Young Communist League USA

Young Communist League USA
Young Communist League USA
Founded 1920
Ideology Communism
Marxism
Mother party Communist Party USA
International affiliation World Federation of Democratic Youth
Website yclusa.org

The Young Communist League USA (YCLUSA) is the fraternal youth organization of the Communist Party USA. Although the name of the group has changed a number of times over the years, it dates its lineage back to 1920, shortly after the establishment of the first communist parties in America.

Contents

History

Early years

The 1920 split of the Socialist Party of America affected its youth section as well, the Young People's Socialist League (YPSL). The YPSL declared itself an independent organization in the fall of 1919, sympathetic to the left wing which had been expelled or left the party. A portion of this "Independent Young People's Socialist League" organization dropped out from activity during this period, while the group's officials, including in the first place Executive Secretary Oliver Carlson, attempted to steer the group to a position of neutrality between the two warring factions of American communism, the Communist Party of America and the Communist Labor Party.

The underground period

As early as 1920, a skeleton of a "Young People's Communist League" was in existence. This minuscule, largely paper organization sent a fraternal delegate to the 2nd Convention of the United Communist Party, held at Kingston, New York from December 24, 1920 to January 2, 1921. A report was delivered by this delegate on the youth situation in America and the convention at this time first decided to establish a serious youth section, to be called the Young Communist League. The resolution passed by the convention pledged the UCP would provide its youth section assistance by helping to produce and distribute its literature, by helping to gain control of existing units of the Independent YPSL and organizing them into communist groups, by helping to organize new units, by providing it financial assistance, by lending it speakers and teachers, and by alloting it space in the official party periodicals.[1] The establishment of a parallel "aboveground" to the technically illegal YCL was called for.

Owing to government pressure from the Palmer Raids of the first red scare, the entire communist movement in America had operated a clandestine model of organization, akin to that of the Russian Social Democratic Workers Party prior to the Russian Revolution. The YCL was no different, its leaders and members making use of pseudonyms and holding their meetings in secret.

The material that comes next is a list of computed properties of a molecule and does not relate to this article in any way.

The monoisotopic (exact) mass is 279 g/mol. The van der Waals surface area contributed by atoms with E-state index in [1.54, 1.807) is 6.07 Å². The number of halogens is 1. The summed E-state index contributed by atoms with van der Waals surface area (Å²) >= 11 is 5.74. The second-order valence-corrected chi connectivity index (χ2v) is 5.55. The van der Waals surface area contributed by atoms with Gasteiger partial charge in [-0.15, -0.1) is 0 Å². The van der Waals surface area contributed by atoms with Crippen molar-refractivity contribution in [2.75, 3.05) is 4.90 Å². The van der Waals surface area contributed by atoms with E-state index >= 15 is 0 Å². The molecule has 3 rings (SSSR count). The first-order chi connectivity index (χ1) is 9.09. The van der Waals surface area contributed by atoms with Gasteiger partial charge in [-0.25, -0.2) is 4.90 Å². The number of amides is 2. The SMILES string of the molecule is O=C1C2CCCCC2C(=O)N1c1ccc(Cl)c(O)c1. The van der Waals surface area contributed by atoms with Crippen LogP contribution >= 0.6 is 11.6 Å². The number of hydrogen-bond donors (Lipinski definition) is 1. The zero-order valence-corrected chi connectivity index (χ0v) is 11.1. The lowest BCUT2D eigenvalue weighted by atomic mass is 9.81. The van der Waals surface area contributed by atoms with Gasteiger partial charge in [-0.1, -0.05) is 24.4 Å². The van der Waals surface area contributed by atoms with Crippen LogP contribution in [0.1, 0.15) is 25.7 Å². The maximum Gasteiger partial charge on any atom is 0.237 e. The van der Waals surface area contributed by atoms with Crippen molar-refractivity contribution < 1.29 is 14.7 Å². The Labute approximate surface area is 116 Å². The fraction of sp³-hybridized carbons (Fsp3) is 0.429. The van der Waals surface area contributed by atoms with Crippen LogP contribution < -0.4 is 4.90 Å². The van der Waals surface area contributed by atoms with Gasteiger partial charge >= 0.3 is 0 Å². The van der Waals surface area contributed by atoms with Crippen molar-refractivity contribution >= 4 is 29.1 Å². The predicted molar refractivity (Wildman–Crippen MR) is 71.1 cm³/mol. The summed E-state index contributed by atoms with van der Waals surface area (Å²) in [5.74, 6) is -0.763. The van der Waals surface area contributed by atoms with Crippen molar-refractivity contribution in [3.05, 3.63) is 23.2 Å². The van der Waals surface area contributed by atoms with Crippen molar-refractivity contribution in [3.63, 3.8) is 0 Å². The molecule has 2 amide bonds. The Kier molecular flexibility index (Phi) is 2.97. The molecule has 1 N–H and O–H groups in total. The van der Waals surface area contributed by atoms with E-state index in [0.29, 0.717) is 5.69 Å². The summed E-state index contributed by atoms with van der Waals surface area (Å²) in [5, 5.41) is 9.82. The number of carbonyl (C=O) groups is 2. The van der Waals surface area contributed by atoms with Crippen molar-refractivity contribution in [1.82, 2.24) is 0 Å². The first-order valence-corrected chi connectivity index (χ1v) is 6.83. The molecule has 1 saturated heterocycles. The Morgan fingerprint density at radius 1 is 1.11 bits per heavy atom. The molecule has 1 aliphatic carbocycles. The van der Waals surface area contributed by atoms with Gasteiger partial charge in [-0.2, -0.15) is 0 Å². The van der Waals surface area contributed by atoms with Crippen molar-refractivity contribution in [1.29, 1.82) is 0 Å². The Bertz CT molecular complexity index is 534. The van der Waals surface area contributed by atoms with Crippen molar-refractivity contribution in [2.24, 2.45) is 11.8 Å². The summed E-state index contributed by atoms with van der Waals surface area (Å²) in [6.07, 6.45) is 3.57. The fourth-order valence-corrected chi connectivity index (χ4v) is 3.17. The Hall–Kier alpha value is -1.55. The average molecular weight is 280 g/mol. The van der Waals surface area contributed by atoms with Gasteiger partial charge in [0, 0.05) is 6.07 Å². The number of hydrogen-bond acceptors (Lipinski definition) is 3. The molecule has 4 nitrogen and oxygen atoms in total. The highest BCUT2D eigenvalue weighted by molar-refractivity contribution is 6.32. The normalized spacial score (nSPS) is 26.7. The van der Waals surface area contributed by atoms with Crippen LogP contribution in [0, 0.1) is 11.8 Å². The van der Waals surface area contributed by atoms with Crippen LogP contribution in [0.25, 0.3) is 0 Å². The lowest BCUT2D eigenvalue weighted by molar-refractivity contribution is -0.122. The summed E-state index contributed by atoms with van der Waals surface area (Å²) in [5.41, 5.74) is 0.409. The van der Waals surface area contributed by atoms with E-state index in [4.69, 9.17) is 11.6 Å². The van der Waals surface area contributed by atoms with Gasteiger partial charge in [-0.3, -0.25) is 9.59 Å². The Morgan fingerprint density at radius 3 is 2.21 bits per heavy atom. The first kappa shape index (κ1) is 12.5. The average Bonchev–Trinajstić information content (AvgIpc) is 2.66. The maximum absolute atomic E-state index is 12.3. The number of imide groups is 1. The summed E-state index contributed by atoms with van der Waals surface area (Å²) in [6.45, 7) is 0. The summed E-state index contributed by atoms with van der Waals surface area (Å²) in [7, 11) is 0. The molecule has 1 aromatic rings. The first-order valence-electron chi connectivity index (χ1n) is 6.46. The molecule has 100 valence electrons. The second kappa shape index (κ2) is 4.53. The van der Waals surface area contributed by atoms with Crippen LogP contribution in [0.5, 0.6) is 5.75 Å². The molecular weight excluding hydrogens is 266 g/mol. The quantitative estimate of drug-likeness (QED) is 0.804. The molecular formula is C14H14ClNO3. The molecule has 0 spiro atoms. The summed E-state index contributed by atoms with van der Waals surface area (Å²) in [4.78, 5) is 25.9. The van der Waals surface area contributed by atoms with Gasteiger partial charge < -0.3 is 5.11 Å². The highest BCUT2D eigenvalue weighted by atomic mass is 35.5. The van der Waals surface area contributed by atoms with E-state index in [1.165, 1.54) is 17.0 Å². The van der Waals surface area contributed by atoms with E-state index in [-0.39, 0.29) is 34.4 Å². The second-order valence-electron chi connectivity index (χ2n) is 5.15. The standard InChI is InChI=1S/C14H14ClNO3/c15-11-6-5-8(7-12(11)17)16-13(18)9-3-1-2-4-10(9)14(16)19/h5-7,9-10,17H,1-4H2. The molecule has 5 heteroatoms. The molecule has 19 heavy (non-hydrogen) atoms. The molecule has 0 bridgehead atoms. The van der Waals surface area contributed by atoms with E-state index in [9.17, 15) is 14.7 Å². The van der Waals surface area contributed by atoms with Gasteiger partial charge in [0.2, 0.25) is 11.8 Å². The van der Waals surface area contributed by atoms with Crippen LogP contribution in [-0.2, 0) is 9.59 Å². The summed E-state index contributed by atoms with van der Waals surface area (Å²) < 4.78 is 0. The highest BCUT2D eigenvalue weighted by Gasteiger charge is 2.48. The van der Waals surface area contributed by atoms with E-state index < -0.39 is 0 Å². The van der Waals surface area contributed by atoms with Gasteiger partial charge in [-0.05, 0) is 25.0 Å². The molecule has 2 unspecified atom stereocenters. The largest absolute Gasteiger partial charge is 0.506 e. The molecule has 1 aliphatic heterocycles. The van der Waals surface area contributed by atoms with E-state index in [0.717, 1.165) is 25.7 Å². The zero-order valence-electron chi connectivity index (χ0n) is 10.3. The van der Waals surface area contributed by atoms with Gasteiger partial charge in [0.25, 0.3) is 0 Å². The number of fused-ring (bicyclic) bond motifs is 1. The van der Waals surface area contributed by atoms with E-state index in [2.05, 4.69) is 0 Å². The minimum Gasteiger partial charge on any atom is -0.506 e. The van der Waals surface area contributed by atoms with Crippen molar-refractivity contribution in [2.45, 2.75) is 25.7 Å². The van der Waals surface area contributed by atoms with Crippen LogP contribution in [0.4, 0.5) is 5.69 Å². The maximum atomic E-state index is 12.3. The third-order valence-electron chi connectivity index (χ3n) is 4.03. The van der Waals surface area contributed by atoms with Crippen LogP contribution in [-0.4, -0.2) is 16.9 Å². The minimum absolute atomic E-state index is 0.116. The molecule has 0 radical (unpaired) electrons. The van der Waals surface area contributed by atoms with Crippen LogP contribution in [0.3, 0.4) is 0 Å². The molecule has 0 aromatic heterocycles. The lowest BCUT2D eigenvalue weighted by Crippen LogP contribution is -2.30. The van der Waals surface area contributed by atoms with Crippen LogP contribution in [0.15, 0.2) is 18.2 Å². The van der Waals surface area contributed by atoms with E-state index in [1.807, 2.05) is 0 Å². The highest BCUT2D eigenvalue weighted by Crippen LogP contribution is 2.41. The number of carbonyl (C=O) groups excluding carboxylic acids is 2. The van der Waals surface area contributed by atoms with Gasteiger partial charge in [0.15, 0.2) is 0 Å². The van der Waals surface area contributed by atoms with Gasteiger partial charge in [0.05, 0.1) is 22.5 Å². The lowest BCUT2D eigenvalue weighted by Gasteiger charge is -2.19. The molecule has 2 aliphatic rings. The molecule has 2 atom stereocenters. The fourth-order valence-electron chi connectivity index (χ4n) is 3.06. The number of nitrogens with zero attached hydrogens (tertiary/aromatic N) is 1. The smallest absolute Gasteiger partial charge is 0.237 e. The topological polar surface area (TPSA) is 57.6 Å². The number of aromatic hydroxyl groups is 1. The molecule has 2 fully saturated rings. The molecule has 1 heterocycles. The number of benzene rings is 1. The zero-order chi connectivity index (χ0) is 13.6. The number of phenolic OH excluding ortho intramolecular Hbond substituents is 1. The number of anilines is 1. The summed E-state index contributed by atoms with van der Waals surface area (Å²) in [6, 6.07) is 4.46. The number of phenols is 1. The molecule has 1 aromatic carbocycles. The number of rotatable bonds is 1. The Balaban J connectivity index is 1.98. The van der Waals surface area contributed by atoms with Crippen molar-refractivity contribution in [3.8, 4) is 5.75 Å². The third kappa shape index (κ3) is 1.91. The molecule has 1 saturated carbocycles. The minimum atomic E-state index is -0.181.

This did not mean that there was no national convention of the organization. The founding convention of the YCL was held early in May 1922, apparently in Bethel, Connecticut. It was a small and low key gathering, including just 14 delegates from 4 of the Communist Party's 12 national districts. The gathering heard a report from Max Bedacht of the adult party dealing with the discussions and decisions of the 3rd World Congress of the Communist International and its February 1922 special conference. The convention adopted a constitution and a program for the YCL, as well as a resolution delineating the relationship of the youth league with the adult party. A governing National Executive Committee of 5 was elected. The initiation fee to join the YCL was 50 cents and dues were 25 cents per month, receipted with stamps issued by the National Office. The basic unit of organization was the "group" consisting, ideally, of from 5 to 10 members and meeting at least every other week. Groups elected their own captains to coordinate their activities with the center. Multiple groups were parts of a "section" of up to 5 groups, multiple sections were part of a "sub-district," which was in turn a subdivision of the regular geographic "districts" of the Communist Party.[2]

The underground form of organization made it very difficult to attract and hold quality recruits — recruiting had to be by word of mouth, literature distribution surreptitious, advertising of meetings non-existent. Accordingly, very little progress was made in building the size and effectiveness of the organization. This underground YCL continued in existence until early 1923, when it was terminated together with the underground adult Communist Party, leaving the "overground" youth and adult groups as the only remaining organizations.

Establishment of the "overground" organization

Logo of the YWL, established in 1922.

For the young communist youth, this organization was the Young Workers League of America (YWL), established in 1922. As was the case with the corresponding adult organization, the "legal" YWL had a much easier time establishing itself. At the small cost of eliminating a few ill considered ultra-revolutionary phrases from its literature, the YWL was able to meet in the open, to advertise its events, and to distribute its newspapers, leaflets, and pamphlets with only minimal interference from the legal authorities. Consequently, it was able to attract a steady stream of new devotees to the cause — although, as was the case with the adult party, retention of its new recruits always remained problematic. The YWL was also bolstered, as was its adult counterpart, by the addition of a new mass of members coming into the organization from the Finnish Socialist Federation — the largest foreign language federation of the Socialist Party, which had been biding its time as an independent organization since 1921, waiting for an end to the ineffectual underground form of organization. In the middle 1920s, the Workers Party of America was approximately 40% Finnish-American — and its youth section was no exception to this trend.